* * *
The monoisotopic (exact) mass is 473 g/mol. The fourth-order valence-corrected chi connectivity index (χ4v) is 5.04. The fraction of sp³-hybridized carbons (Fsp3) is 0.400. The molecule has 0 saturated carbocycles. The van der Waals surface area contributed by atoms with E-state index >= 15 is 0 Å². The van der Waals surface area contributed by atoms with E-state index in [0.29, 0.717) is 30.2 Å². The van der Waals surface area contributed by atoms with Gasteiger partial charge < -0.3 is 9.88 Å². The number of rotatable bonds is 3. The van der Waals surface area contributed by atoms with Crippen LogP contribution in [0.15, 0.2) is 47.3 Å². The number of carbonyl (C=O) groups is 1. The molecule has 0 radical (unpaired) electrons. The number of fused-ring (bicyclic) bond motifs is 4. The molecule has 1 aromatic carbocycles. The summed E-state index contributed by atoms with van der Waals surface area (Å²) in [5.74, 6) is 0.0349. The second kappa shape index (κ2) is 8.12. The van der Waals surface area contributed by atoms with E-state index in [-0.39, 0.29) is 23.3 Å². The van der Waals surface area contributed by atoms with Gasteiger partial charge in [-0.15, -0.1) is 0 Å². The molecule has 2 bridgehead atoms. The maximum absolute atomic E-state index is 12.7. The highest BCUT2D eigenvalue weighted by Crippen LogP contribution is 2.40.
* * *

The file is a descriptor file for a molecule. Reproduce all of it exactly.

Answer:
The monoisotopic (exact) mass is 473 g/mol. The fourth-order valence-corrected chi connectivity index (χ4v) is 5.04. The fraction of sp³-hybridized carbons (Fsp3) is 0.400. The molecule has 0 saturated carbocycles. The van der Waals surface area contributed by atoms with E-state index >= 15 is 0 Å². The van der Waals surface area contributed by atoms with E-state index in [0.29, 0.717) is 30.2 Å². The van der Waals surface area contributed by atoms with Gasteiger partial charge < -0.3 is 9.88 Å². The number of rotatable bonds is 3. The van der Waals surface area contributed by atoms with Crippen LogP contribution in [0.15, 0.2) is 47.3 Å². The number of carbonyl (C=O) groups is 1. The molecule has 0 radical (unpaired) electrons. The number of fused-ring (bicyclic) bond motifs is 4. The molecule has 1 aromatic carbocycles. The summed E-state index contributed by atoms with van der Waals surface area (Å²) in [5.74, 6) is 0.0349. The second kappa shape index (κ2) is 8.12. The van der Waals surface area contributed by atoms with E-state index in [-0.39, 0.29) is 23.3 Å². The van der Waals surface area contributed by atoms with Gasteiger partial charge in [-0.15, -0.1) is 0 Å². The molecule has 2 bridgehead atoms. The maximum absolute atomic E-state index is 12.7. The highest BCUT2D eigenvalue weighted by Crippen LogP contribution is 2.40.